German opposition party seeks to expel former head of intelligence agency

BERLIN (AP) — Germany’s main opposition party is trying to get rid of a member and former head of the country’s domestic intelligence agency after he complained about what he called a move toward ” eliminatory racism against whites”.

The leadership of the center-right Christian Democratic Union on Monday unanimously approved a resolution calling on Hans-Georg Maassen to leave the party. He said he would seek to initiate eviction proceedings if he did not voluntarily do so by Sunday.

Maassen was removed from his post as head of the domestic intelligence agency BfV in 2018 after he appeared to downplay far-right violence against migrants in the eastern city of Chemnitz. He has since become a fringe but vocal figure on the hard-right CDU, the party once led by former Chancellor Angela Merkel, and ran unsuccessfully in the national parliament elections in 2021.

Party leaders’ patience with Maassen ran out after a mid-January tweet in which he said the direction of the “driving forces in the political media sphere” is “eliminational racism against white people and burning desire for Germany to kick the bucket”.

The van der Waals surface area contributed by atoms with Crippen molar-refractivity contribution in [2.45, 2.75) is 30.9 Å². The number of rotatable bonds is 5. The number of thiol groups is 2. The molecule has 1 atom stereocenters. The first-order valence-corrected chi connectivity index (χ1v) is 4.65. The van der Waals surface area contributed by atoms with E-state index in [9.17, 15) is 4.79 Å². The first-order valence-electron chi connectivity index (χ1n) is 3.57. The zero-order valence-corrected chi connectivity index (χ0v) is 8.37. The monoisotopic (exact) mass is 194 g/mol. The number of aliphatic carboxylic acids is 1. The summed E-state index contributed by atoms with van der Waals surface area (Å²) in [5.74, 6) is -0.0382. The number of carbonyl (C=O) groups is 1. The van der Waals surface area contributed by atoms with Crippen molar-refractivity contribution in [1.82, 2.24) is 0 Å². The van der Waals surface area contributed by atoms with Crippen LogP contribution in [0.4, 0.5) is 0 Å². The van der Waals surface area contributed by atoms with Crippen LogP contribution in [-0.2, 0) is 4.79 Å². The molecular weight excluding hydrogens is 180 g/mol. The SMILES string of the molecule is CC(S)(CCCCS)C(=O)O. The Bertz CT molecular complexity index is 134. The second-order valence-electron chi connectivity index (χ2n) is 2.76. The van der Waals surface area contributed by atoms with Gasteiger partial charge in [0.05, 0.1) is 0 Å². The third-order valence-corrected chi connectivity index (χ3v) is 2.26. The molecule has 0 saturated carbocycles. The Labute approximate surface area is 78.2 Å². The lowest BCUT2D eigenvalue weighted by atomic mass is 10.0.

“His language and the body of thought he expresses with him have no place in the CDU,” party leader Friedrich Merz told the Bild am Sonntag newspaper over the weekend. “The limit has been reached.”

Monday’s resolution said Maassen “repeatedly uses the language of the anti-Semite milieu and conspiracy ideologues.”

In Germany, the expulsion of party members is a complicated and often lengthy process that frequently fails. Merz acknowledged it was “not entirely straightforward”, but said the party was looking at the options available to it.

On Saturday, Maassen was elected head of the Werte-Union, a group that describes itself as representing conservative CDU members but is not officially linked to the party. CDU leaders have struggled in recent years to agree on an approach to Union Werte, which is politically fringe but has sometimes attracted a lot of attention.

The post had been vacant since Maassen’s predecessor, Max Otte, resigned after agreeing to run as the far-right Alternative for Germany party’s candidate for the German presidency last year. Otte was subsequently expelled from the CDU.

Monday’s party resolution called on CDU members to leave the Werte-Union, which it says is increasingly incompatible with the values ​​of the centre-right opposition bloc.

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